We were prompted to visit the Fort Thanarat Thai Army base, probably the largest in Thailand, after receiving a recent ‘news report’. Perhaps as a result of translation problems, but also in the Thai language version, the ‘news report’ seemed to be encouraging visitors to a tourist resort rather than the base of the Thai Infantry and Armed Forces Preparatory School. An appointment was made for a visit and an interview with the Camp Commander, Major General Nopadon Yimthanom, it’s always wise check out news sources, particularly if something doesn’t sound quite right. After some bemusement at our questions about overnight activities for visiting tourists, we showed Khun Ram (that’s his nickname) our Thai language ‘news item’.
After some amusement at the content, he offered his congratulations for bothering to check out the reality. Camp Thanarat is based on about 600,000 hectares of land, just before Pranburi town with the entrance on the western side of Petchakasem Road. The base is home to around 5,000 soldiers but with their families included there is something like 20,000 people living in a small town with schools, a hospital and markets. With the proper administrative arrangements there is an opportunity for visiting groups, particularly students to get a taste of army life here with a 10 metre jump tower, cliff climbing, obstacle course and target shooting.
There are also some ‘extra curricula’ facilities such as a golf course and sports stadium. The sports stadium has been home to the Hua Hin City Football Club and the golf course is open to the public. To most Westerners the notion of the army managing a golf course may leave heads shaking, but that’s a common feature of many golf courses in Thailand. The nearby Suan Son (Sea Pines) course is just one other example. Another feature of Fort Thanarat is the Army Museum. This is a treasure trove of military memorabilia, with weaponry, uniforms, photos and murals through the ages.
You can see the hand held spears and swords from conflicts between old Siam and Burma. There are also exhibits of Thomson Machine Guns (1920’s), French muzzle loading muskets (1840’s), Winchester rifles (1860’s), French Mauser rifles (1900’s), German Luger pistols, rocket and grenade launchers, Smith & Western and Browning revolvers and even gas masks. Outside there are retired armored army vehicles and heavy artillery. Within the camp’s compound, there is the Memorial Building of Field Marshall Sarit Thanarat, a collection of his biography, past works, clothes and personal belongings. In an enclosed glass cabinet you’ll find a very special automatic weapon.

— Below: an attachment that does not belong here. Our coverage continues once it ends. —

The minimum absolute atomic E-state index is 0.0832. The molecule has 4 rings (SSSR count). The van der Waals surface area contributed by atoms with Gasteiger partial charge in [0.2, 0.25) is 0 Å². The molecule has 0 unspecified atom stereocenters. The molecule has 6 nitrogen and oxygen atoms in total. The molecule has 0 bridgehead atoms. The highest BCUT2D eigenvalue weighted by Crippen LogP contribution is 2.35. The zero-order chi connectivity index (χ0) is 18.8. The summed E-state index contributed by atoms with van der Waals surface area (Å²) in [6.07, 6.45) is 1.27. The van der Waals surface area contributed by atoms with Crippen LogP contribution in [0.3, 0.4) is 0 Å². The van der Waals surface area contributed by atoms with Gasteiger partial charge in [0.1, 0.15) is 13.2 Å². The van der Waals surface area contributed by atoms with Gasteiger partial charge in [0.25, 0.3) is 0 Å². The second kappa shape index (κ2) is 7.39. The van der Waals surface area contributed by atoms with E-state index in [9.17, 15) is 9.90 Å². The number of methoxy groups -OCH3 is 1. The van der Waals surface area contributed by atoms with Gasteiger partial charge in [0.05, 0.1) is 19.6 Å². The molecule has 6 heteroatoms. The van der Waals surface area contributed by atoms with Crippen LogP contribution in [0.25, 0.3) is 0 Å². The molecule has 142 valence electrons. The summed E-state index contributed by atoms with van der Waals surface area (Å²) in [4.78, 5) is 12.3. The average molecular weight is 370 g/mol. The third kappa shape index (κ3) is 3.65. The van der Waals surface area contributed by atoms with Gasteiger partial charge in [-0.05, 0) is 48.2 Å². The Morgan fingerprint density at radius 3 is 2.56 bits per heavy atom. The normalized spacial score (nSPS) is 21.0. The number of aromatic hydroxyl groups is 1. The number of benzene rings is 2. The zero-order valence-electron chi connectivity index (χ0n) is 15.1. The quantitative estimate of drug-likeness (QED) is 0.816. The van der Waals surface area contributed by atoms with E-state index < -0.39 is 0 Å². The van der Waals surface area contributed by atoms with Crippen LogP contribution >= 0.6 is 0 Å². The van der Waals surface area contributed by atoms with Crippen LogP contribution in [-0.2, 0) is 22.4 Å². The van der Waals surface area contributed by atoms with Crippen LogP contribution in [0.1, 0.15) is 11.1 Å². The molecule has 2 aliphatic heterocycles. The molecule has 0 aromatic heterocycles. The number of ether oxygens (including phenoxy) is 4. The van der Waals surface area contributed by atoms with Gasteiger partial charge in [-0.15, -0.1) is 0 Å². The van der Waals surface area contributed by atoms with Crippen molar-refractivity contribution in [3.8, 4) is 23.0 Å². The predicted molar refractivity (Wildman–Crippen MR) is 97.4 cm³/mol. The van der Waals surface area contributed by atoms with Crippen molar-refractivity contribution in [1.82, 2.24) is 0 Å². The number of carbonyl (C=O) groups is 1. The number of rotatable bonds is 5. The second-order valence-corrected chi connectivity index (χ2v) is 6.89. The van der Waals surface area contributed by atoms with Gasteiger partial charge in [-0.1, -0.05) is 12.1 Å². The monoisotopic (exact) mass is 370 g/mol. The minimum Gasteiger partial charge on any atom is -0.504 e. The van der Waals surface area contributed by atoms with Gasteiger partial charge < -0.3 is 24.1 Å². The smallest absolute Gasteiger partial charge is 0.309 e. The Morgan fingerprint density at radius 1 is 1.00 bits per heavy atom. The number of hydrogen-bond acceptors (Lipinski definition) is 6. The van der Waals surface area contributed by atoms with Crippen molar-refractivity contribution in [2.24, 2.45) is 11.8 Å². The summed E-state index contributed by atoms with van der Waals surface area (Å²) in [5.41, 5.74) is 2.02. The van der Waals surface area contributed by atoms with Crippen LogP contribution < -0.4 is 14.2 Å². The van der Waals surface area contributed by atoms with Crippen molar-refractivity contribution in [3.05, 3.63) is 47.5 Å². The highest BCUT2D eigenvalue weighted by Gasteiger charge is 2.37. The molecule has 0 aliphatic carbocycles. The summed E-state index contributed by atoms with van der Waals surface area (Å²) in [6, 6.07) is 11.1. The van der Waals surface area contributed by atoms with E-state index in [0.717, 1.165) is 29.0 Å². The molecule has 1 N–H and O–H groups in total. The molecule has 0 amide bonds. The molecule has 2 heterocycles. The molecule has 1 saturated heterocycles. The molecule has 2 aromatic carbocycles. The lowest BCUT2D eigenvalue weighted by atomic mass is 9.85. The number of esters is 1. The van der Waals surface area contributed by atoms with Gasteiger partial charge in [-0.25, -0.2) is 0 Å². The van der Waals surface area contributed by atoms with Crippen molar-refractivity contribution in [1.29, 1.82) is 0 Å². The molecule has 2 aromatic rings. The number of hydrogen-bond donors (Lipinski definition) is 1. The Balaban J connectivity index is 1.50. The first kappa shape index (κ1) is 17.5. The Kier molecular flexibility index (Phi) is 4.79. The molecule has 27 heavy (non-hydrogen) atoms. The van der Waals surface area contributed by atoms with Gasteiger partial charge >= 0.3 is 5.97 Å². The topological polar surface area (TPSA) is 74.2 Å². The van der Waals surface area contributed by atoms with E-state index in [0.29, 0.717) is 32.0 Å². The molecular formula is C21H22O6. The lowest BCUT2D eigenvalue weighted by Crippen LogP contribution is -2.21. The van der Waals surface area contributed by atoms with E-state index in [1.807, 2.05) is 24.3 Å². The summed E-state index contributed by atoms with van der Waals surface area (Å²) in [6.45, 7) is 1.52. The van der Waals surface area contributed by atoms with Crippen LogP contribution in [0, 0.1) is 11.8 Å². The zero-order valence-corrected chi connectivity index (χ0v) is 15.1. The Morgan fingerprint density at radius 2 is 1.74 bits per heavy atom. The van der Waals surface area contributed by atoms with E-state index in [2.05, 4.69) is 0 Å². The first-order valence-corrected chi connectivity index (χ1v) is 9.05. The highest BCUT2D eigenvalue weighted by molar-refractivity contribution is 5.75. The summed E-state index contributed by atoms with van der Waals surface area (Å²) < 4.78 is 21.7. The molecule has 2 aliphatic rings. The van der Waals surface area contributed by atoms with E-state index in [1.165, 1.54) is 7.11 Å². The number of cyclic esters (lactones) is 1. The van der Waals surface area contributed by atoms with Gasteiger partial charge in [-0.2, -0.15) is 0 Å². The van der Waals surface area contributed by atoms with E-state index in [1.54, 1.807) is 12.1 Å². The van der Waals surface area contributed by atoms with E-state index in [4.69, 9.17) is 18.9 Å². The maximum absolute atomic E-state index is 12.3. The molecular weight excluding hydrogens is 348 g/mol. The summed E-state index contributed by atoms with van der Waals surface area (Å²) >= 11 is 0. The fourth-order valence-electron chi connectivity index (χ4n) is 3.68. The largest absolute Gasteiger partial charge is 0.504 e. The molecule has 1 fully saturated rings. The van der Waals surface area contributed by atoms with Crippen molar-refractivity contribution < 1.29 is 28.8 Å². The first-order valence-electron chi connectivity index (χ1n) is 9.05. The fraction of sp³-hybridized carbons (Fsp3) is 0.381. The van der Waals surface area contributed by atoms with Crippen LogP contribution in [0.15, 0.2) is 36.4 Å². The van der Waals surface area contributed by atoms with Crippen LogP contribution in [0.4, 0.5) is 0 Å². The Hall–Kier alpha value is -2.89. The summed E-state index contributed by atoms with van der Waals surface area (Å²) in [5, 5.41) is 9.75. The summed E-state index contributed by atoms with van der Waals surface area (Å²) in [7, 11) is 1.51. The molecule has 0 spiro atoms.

This was used by H.M. the King of Thailand during his own army training. It’s proudly displayed and showing the royal insignia with photos of the King in action. Major General Nopadon Yimthanom is the epitome of a career soldier. He has been at the Camp for 24 years, rising to the rank of Commander about a year ago. Under his influence, the Camp was been making strides towards greater involvement in the community. His soldiers have been active during any crisis (for example flood management and recue) apart from involvement in border security, the seizure of illegal weaponry, environmental protection and the issue of illegal land encroachment.
His personal ‘non soldier time’ includes boating (he has a boat at the nearby Pranburi Marina) and cycling. The base has a 150 strong club of cycling enthusiasts. Talking about cycling raises his concerns about road safety. The need for the enforcement of the road rules is a subject where he has strong opinions. Fort Thanarat is a real army base. Not a tourist resort but well worth a day visit.
You can move around unimpeded (well almost), check out the ‘army town’ and facilities but don’t expect to check in overnight or have access to restaurants and resorts, just the resident 711! Our thanks to Khun Ram for his personal time and welcome. He promises to invite us to the next happening at the base of interest to readers; it’s an important part of our community.